Although Google’s advertising business is the organization’s top earner, it doesn’t lack competition. Some brands have transferred 50%-60% of their Google ad budgets to Amazon.
There’s an undeniable trend in Google’s growth – under Sundar Pichai’s management, the company is making more and more money each year.
There’s also a slight change in income sources. Although there’s a slight decline in its digital ad market share, Google’s other sources of income are performing better YoY.
Overall, Google’s management is balancing the company’s finances well, growing them at incredible rates.
9. The search engine giant earned $116.3 billion from advertisements by the end of 2018.
US digital advertising spend is set to reach $129.34 billion by the end of 2019. That’s a 19.1% increase compared to 2018.
The industry that spends the most on digital ads in the US is “retail” – $28.33 billion. The automotive industry is second with $15.91 billion, followed by financial services ($15.69 billion).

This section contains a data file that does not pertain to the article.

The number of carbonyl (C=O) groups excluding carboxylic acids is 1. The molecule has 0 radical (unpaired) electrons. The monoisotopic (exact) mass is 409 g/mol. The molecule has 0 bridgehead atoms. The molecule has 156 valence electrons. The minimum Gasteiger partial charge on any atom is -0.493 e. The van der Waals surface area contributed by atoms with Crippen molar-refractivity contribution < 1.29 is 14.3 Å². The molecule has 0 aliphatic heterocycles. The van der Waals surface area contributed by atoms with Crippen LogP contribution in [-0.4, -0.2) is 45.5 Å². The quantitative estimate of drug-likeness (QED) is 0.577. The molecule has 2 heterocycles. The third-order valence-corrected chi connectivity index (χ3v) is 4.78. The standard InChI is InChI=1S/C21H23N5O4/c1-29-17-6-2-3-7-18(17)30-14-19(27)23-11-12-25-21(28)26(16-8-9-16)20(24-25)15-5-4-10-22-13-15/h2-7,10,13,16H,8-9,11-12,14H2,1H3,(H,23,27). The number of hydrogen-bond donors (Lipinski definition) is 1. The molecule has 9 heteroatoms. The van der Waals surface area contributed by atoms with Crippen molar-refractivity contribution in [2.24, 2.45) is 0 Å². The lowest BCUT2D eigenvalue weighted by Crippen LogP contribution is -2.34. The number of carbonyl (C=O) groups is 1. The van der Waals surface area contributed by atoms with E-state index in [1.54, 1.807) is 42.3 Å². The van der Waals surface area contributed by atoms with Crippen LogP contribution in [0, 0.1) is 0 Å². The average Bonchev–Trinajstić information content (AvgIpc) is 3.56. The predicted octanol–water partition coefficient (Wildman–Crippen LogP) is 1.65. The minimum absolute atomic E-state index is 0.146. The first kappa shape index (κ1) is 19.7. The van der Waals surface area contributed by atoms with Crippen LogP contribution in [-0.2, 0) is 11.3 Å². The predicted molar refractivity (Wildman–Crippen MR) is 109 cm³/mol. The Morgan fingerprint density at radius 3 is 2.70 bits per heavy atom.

Digital ads will account for 66% of the global ad spend by 2023.
Google’s market share in US digital advertising is 37.2%. However, other significant players are undermining Google’s dominance because in 2018 it had a 38.2% market share. Meanwhile, Facebook (22.1%) and Amazon (8.8%) are on the rise compared to last year.
The industries that use Google Ads the most are “retail” (more than 26,000 companies), “automotive” (18,000+), and healthcare (17,000+). Information Technology and Services advertise the least (8,000+ companies).
Statistics show digital advertising is a lucrative business. The retail industry is Google’s biggest advertiser and contributes the most to Google’s impressive ad revenue.